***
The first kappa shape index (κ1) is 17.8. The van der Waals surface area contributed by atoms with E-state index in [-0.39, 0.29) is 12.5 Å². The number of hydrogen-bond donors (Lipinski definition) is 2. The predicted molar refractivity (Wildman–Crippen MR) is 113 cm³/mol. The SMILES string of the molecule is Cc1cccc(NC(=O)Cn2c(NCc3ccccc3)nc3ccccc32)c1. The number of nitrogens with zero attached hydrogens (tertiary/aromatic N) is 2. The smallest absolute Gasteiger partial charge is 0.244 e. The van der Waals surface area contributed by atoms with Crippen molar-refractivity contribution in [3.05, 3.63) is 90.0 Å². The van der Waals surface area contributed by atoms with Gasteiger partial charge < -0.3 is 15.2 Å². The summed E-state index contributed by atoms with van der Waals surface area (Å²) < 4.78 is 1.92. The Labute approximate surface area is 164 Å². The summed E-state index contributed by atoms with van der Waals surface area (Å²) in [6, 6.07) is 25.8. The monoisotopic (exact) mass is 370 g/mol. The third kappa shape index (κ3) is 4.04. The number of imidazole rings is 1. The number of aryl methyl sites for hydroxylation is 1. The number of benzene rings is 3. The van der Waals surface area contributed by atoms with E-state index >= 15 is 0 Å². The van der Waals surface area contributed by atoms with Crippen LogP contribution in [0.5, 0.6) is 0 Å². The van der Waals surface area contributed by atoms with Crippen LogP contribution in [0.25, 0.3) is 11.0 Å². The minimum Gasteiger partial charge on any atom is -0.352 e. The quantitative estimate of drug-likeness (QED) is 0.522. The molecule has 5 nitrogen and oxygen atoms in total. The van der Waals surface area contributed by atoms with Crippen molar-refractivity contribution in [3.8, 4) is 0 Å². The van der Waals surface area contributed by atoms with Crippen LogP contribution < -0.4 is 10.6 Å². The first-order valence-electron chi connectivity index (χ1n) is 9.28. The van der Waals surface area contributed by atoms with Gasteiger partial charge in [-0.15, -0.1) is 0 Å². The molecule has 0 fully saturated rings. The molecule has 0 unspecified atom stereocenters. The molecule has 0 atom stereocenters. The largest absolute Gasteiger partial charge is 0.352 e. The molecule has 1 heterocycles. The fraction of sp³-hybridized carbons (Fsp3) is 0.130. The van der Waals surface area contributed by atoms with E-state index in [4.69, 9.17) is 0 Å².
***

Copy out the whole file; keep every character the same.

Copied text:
The first kappa shape index (κ1) is 17.8. The van der Waals surface area contributed by atoms with E-state index in [-0.39, 0.29) is 12.5 Å². The number of hydrogen-bond donors (Lipinski definition) is 2. The predicted molar refractivity (Wildman–Crippen MR) is 113 cm³/mol. The SMILES string of the molecule is Cc1cccc(NC(=O)Cn2c(NCc3ccccc3)nc3ccccc32)c1. The number of nitrogens with zero attached hydrogens (tertiary/aromatic N) is 2. The smallest absolute Gasteiger partial charge is 0.244 e. The van der Waals surface area contributed by atoms with Crippen molar-refractivity contribution in [3.05, 3.63) is 90.0 Å². The van der Waals surface area contributed by atoms with Gasteiger partial charge < -0.3 is 15.2 Å². The summed E-state index contributed by atoms with van der Waals surface area (Å²) < 4.78 is 1.92. The Labute approximate surface area is 164 Å². The summed E-state index contributed by atoms with van der Waals surface area (Å²) in [6, 6.07) is 25.8. The monoisotopic (exact) mass is 370 g/mol. The third kappa shape index (κ3) is 4.04. The number of imidazole rings is 1. The number of aryl methyl sites for hydroxylation is 1. The number of benzene rings is 3. The van der Waals surface area contributed by atoms with E-state index >= 15 is 0 Å². The van der Waals surface area contributed by atoms with Crippen LogP contribution in [0.5, 0.6) is 0 Å². The van der Waals surface area contributed by atoms with Crippen LogP contribution in [0.25, 0.3) is 11.0 Å². The minimum Gasteiger partial charge on any atom is -0.352 e. The quantitative estimate of drug-likeness (QED) is 0.522. The molecule has 5 nitrogen and oxygen atoms in total. The van der Waals surface area contributed by atoms with Crippen molar-refractivity contribution in [3.8, 4) is 0 Å². The van der Waals surface area contributed by atoms with Crippen LogP contribution < -0.4 is 10.6 Å². The first-order valence-electron chi connectivity index (χ1n) is 9.28. The van der Waals surface area contributed by atoms with Gasteiger partial charge in [-0.15, -0.1) is 0 Å². The molecule has 0 fully saturated rings. The molecule has 0 unspecified atom stereocenters. The molecule has 0 atom stereocenters. The largest absolute Gasteiger partial charge is 0.352 e. The molecule has 1 heterocycles. The fraction of sp³-hybridized carbons (Fsp3) is 0.130. The van der Waals surface area contributed by atoms with E-state index in [4.69, 9.17) is 0 Å².